Evolutionary Origins of Mutual Understanding
* Book: Mothers and Others. The Evolutionary Origins of Mutual Understanding. Sarah Blaffer Hrdy. Harvard University Press, 2011
"Somewhere in Africa, more than a million years ago, a line of apes began to rear their young differently than their Great Ape ancestors. From this new form of care came new ways of engaging and understanding each other. How such singular human capacities evolved, and how they have kept us alive for thousands of generations, is the mystery revealed in this bold and wide-ranging new vision of human emotional evolution.
Mothers and Others finds the key in the primatologically unique length of human childhood. If the young were to survive in a world of scarce food, they needed to be cared for, not only by their mothers but also by siblings, aunts, fathers, friends—and, with any luck, grandmothers. Out of this complicated and contingent form of childrearing, Sarah Blaffer Hrdy argues, came the human capacity for understanding others. Mothers and others teach us who will care, and who will not.
From its opening vision of “apes on a plane”; to descriptions of baby care among marmosets, chimpanzees, wolves, and lions; to explanations about why men in hunter-gatherer societies hunt together, Mothers and Others is compellingly readable. But it is also an intricately knit argument that ever since the Pleistocene, it has taken a village to raise children—and how that gave our ancient ancestors the first push on the path toward becoming emotionally modern human beings." (http://www.hup.harvard.edu/catalog.php?isbn=9780674060326)
1. Melvin Konner:
“Sarah Blaffer Hrdy is one of the most original and influential minds in evolutionary anthropology… It is possible to see Hrdy’s most recent book, Mothers and Others, as the third in a trilogy that began with The Woman That Never Evolved. It may be the most important… [It’s her] most ambitious contribution. In Mothers and Others, she situates this pivotal mother–infant pair not in an empty expanse of savanna, waiting for a man to arrive with his killed game, but where it actually belongs, in the dense social setting of a hunter-gatherer or, before that, an ape or monkey group. Hrdy argues convincingly that social support was crucial to human success, that compared with other primates, humans are uniquely cooperative, and that it was precisely cooperation in child care that gave rise to this general bent… Hrdy’s gracefully written, expert account of human behavior focuses on the positive, and its most important contribution is to give cooperation its rightful place in child care. Through a lifetime of pathbreaking work, she has repeatedly undermined our complacent, solipsistic, masculine notions of what women were meant ‘by nature’ to be. Here as elsewhere she urges caution and compassion toward women whose maternal role must be constantly rethought and readjusted to meet the demands of a changing world. Women have done this successfully for millions of years, and their success will not stop now. But neither Hrdy nor I nor anyone else can know whether the strong human tendency to help mothers care for children can produce the species-wide level of cooperation that we now need to survive.” (http://www.hup.harvard.edu/catalog.php?isbn=9780674060326&content=reviews)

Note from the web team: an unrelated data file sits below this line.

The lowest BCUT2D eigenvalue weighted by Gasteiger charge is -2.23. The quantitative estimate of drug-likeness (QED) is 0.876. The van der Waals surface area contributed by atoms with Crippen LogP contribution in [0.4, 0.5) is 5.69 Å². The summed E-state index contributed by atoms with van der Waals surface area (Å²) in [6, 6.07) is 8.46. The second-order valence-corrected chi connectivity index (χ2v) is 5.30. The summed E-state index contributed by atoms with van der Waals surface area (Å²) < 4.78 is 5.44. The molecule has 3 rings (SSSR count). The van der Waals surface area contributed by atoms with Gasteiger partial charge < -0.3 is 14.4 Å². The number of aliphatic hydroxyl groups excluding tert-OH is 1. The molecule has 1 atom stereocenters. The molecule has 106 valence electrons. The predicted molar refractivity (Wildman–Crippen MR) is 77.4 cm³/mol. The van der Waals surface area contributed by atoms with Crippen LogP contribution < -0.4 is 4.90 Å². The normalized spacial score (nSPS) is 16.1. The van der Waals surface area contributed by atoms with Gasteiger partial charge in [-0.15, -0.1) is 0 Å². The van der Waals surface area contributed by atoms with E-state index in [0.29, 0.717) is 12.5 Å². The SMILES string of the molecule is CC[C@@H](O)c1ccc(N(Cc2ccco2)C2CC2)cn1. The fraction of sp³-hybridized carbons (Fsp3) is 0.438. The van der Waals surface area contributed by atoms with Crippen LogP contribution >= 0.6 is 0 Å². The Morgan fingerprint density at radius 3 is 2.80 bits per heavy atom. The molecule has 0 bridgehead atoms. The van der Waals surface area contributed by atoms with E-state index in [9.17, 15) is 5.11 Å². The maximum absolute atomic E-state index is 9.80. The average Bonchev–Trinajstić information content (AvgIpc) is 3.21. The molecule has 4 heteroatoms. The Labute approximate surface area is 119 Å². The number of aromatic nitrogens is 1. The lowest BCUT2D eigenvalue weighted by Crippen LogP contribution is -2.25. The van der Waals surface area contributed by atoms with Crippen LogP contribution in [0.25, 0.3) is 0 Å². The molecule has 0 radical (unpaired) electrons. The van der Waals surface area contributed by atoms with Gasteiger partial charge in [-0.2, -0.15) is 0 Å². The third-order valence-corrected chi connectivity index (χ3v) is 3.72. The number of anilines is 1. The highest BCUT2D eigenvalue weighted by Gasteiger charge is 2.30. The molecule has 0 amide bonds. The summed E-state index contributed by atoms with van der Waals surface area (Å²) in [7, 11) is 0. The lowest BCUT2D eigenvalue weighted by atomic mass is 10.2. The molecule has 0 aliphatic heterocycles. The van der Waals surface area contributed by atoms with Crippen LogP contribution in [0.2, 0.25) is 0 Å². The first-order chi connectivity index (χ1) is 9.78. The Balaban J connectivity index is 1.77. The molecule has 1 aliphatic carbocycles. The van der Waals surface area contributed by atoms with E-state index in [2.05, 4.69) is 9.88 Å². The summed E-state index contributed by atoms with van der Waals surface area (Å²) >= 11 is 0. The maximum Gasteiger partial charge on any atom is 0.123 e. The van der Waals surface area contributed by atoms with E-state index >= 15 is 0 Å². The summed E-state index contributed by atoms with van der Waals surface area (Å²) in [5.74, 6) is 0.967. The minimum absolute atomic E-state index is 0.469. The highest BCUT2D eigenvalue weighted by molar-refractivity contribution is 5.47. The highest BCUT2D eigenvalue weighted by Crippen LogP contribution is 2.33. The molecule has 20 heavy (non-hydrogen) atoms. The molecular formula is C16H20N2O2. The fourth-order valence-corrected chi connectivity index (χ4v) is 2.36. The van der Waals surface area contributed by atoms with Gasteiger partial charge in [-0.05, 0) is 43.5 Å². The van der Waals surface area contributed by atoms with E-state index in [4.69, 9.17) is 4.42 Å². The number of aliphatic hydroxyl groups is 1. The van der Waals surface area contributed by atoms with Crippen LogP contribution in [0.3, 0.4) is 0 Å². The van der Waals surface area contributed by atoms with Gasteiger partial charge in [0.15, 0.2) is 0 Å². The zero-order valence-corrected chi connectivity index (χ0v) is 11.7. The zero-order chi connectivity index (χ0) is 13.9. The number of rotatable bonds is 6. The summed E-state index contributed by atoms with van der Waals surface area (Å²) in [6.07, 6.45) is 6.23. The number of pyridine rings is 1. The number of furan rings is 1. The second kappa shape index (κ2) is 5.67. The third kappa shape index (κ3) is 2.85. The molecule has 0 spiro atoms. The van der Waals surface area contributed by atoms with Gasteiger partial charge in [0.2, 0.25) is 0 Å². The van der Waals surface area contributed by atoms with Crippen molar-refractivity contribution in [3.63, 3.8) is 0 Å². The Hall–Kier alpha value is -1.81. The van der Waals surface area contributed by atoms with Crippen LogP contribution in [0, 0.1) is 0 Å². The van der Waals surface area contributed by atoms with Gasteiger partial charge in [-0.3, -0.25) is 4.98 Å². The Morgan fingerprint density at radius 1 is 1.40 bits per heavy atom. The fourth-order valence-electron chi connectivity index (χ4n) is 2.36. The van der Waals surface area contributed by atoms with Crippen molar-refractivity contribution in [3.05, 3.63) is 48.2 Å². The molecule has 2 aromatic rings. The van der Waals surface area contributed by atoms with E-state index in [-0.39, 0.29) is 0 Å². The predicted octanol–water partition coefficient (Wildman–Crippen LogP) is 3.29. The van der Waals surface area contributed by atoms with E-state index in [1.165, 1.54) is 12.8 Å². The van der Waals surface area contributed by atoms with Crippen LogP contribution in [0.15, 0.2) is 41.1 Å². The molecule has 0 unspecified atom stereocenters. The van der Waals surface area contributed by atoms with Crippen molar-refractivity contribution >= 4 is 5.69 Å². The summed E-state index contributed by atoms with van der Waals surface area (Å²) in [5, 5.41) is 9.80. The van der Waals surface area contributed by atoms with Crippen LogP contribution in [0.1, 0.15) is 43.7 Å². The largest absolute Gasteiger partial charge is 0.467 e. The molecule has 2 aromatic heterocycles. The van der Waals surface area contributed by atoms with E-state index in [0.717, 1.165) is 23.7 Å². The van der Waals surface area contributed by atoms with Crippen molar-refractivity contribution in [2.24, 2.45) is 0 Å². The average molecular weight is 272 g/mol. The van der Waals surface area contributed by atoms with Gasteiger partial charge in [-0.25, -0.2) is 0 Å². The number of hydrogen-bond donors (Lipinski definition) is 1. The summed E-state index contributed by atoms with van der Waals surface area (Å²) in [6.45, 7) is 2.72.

"In Mothers and Others, she situates this pivotal mother-infant pair not in an empty expanse of savanna, waiting for a man to arrive with his killed game, but where it actually belongs, in the dense social setting of a hunter-gatherer or, before that, an ape or monkey group. Hrdy argues convincingly that social support was crucial to human success, that compared with other primates, humans are uniquely cooperative, and that it was precisely cooperation in child care that gave rise to this general bent.